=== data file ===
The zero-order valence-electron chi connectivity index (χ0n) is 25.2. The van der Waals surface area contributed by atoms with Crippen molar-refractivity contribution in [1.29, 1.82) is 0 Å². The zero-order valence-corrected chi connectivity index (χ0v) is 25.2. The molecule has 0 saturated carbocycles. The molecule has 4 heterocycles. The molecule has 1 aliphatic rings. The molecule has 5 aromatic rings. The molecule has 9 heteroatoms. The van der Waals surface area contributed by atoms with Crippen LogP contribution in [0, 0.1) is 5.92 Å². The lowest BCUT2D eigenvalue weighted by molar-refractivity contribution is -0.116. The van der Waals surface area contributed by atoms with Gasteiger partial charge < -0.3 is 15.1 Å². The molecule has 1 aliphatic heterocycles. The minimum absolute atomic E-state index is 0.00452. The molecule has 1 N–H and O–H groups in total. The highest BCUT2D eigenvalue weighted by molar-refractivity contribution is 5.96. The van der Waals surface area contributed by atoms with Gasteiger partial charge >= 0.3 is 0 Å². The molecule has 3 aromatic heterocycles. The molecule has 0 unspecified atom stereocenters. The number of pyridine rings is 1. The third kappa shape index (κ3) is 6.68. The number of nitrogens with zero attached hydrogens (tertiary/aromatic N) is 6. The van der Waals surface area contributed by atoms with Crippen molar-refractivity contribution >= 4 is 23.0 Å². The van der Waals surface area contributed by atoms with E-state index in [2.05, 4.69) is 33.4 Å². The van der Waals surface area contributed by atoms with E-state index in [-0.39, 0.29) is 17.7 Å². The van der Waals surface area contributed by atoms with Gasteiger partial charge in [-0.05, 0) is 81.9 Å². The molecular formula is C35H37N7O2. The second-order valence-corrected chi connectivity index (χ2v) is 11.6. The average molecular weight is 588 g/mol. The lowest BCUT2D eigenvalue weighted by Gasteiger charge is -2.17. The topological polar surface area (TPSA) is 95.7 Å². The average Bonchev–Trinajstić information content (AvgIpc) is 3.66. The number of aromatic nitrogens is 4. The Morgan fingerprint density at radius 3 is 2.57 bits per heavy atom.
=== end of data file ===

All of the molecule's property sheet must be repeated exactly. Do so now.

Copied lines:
The zero-order valence-electron chi connectivity index (χ0n) is 25.2. The van der Waals surface area contributed by atoms with Crippen molar-refractivity contribution in [1.29, 1.82) is 0 Å². The zero-order valence-corrected chi connectivity index (χ0v) is 25.2. The molecule has 0 saturated carbocycles. The molecule has 4 heterocycles. The molecule has 1 aliphatic rings. The molecule has 5 aromatic rings. The molecule has 9 heteroatoms. The van der Waals surface area contributed by atoms with Crippen LogP contribution in [0, 0.1) is 5.92 Å². The lowest BCUT2D eigenvalue weighted by molar-refractivity contribution is -0.116. The van der Waals surface area contributed by atoms with Gasteiger partial charge < -0.3 is 15.1 Å². The molecule has 1 aliphatic heterocycles. The minimum absolute atomic E-state index is 0.00452. The molecule has 1 N–H and O–H groups in total. The highest BCUT2D eigenvalue weighted by molar-refractivity contribution is 5.96. The van der Waals surface area contributed by atoms with Gasteiger partial charge >= 0.3 is 0 Å². The molecule has 3 aromatic heterocycles. The molecule has 0 unspecified atom stereocenters. The number of pyridine rings is 1. The third kappa shape index (κ3) is 6.68. The number of nitrogens with zero attached hydrogens (tertiary/aromatic N) is 6. The van der Waals surface area contributed by atoms with Crippen molar-refractivity contribution >= 4 is 23.0 Å². The van der Waals surface area contributed by atoms with E-state index in [2.05, 4.69) is 33.4 Å². The van der Waals surface area contributed by atoms with E-state index in [-0.39, 0.29) is 17.7 Å². The van der Waals surface area contributed by atoms with Gasteiger partial charge in [-0.05, 0) is 81.9 Å². The molecular formula is C35H37N7O2. The second-order valence-corrected chi connectivity index (χ2v) is 11.6. The average molecular weight is 588 g/mol. The lowest BCUT2D eigenvalue weighted by Gasteiger charge is -2.17. The topological polar surface area (TPSA) is 95.7 Å². The average Bonchev–Trinajstić information content (AvgIpc) is 3.66. The number of aromatic nitrogens is 4. The Morgan fingerprint density at radius 3 is 2.57 bits per heavy atom.